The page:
Report

The changing institutions of private rental housing: an international review

24 Jan 2018
Description

What lessons can be drawn from institutional change in private rental sectors (PRSs) internationally which could enhance the equity, efficiency and effectiveness of the sector in Australia, particularly to improve outcomes for low-income tenants?

Key Research Findings

The growth of private rental housing in Australia is important across a range of policy areas, from the administration of housing assistance, to consumer protection, to macroeconomic policy.

This report provides a resource for considering policy settings and institutions relevant to the Australian private rental sector (PRS) by drawing on the international experience of 10 countries in Australasia, Europe and North America.

The report takes a ‘system-embedded’ approach to comparative housing analysis through interrogating the international experience of housing and impact of broader economic systems, financial settings, landlord and tenancy structures and regulation in the reference countries.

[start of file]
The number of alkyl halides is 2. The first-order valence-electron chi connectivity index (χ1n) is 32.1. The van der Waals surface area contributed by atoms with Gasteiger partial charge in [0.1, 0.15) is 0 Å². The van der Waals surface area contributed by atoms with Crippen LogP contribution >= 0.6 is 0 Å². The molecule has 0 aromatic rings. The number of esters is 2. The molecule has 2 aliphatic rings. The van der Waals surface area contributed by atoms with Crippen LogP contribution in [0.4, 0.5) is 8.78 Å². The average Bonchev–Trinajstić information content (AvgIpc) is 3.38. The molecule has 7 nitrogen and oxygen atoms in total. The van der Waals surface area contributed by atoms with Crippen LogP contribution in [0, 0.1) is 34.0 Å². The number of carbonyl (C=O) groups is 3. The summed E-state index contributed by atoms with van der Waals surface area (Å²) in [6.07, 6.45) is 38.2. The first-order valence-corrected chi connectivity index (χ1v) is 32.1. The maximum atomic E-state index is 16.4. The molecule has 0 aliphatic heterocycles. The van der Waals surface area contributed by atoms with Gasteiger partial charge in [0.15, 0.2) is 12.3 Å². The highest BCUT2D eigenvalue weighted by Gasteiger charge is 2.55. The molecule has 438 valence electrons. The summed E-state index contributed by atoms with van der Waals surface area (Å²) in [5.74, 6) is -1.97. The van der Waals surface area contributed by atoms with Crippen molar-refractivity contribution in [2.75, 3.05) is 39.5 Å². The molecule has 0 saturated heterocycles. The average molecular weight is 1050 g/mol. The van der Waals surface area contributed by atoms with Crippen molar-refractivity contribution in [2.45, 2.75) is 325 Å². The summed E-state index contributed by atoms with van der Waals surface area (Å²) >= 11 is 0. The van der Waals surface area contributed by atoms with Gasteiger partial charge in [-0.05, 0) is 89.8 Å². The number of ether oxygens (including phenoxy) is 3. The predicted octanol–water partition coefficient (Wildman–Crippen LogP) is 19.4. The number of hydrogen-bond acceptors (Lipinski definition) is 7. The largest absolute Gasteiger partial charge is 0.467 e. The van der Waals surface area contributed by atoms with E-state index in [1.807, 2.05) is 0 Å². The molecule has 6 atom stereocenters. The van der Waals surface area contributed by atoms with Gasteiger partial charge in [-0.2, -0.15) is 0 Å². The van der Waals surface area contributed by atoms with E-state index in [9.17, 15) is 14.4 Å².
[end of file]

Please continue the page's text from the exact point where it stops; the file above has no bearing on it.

It is not the case that ‘everyone in Europe rents’. Most of the European countries surveyed have higher rates of home ownership than Australia. In 9 of the 10 countries including Australia, the PRS is the second largest tenure after owner occupation. In seven countries, the PRS is growing.

Australia’s PRS stands out in international comparisons for being less differentiated from the wider housing system in terms of its built form, household types and incomes. This suggests a high degree of integration between the Australian PRS and owner-occupier sectors, which is significant for policymaking.

Finance policy and market settings have undergone remarkable change before and after the global financial crisis (GFC). Particularly in countries that experienced a housing crash, finance settings have driven rapid change in PRS institutions, often without guidance from conventional housing policy objectives.

 

 

Publication Details
Identifiers: 
DOI: 
doi:10.18408/ahuri-7112201
ISBN: 
978-1-925334-57-9
ISSN: 
1834-7223
URL: 
https://www.ahuri.edu.au/research/final-reports/292
Volume: 
AHURI Final Report
Issue: 
292
Publication Place: 
Melbourne
Language: 
License Type: 
CC BY-NC
Peer Reviewed: 
Yes
Website Owner: 
Australian Housing and Urban Research Institute (AHURI)
Published year only: 
2018

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